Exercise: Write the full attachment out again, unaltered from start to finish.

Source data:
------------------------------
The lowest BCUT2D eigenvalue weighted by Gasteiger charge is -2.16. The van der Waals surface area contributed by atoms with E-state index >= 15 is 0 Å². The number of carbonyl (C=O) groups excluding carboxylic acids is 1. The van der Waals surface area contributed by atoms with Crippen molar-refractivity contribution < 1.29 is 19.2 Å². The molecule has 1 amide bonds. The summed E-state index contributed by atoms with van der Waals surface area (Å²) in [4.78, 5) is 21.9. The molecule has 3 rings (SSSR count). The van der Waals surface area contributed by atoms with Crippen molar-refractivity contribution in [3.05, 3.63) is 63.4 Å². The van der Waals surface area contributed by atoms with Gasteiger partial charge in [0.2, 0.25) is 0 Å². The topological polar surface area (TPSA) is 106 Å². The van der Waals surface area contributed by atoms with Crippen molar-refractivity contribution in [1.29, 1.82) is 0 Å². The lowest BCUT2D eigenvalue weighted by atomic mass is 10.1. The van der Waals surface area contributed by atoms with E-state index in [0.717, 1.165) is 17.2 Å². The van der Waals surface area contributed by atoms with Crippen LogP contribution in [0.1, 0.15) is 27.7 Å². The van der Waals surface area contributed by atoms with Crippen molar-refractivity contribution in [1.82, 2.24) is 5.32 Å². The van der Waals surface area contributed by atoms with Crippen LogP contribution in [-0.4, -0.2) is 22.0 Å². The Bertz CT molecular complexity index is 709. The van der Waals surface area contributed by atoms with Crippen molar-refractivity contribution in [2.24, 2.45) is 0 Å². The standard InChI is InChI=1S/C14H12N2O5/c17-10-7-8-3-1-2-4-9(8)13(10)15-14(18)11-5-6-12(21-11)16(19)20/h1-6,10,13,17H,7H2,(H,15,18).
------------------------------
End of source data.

The lowest BCUT2D eigenvalue weighted by Gasteiger charge is -2.16. The van der Waals surface area contributed by atoms with E-state index >= 15 is 0 Å². The number of carbonyl (C=O) groups excluding carboxylic acids is 1. The van der Waals surface area contributed by atoms with Crippen molar-refractivity contribution < 1.29 is 19.2 Å². The molecule has 1 amide bonds. The summed E-state index contributed by atoms with van der Waals surface area (Å²) in [4.78, 5) is 21.9. The molecule has 3 rings (SSSR count). The van der Waals surface area contributed by atoms with Crippen molar-refractivity contribution in [3.05, 3.63) is 63.4 Å². The van der Waals surface area contributed by atoms with Gasteiger partial charge in [0.2, 0.25) is 0 Å². The topological polar surface area (TPSA) is 106 Å². The van der Waals surface area contributed by atoms with Crippen molar-refractivity contribution in [1.29, 1.82) is 0 Å². The lowest BCUT2D eigenvalue weighted by atomic mass is 10.1. The van der Waals surface area contributed by atoms with E-state index in [0.717, 1.165) is 17.2 Å². The van der Waals surface area contributed by atoms with Crippen LogP contribution in [0.1, 0.15) is 27.7 Å². The van der Waals surface area contributed by atoms with Crippen molar-refractivity contribution in [1.82, 2.24) is 5.32 Å². The van der Waals surface area contributed by atoms with Crippen LogP contribution in [-0.4, -0.2) is 22.0 Å². The Bertz CT molecular complexity index is 709. The van der Waals surface area contributed by atoms with Crippen molar-refractivity contribution in [2.24, 2.45) is 0 Å². The standard InChI is InChI=1S/C14H12N2O5/c17-10-7-8-3-1-2-4-9(8)13(10)15-14(18)11-5-6-12(21-11)16(19)20/h1-6,10,13,17H,7H2,(H,15,18).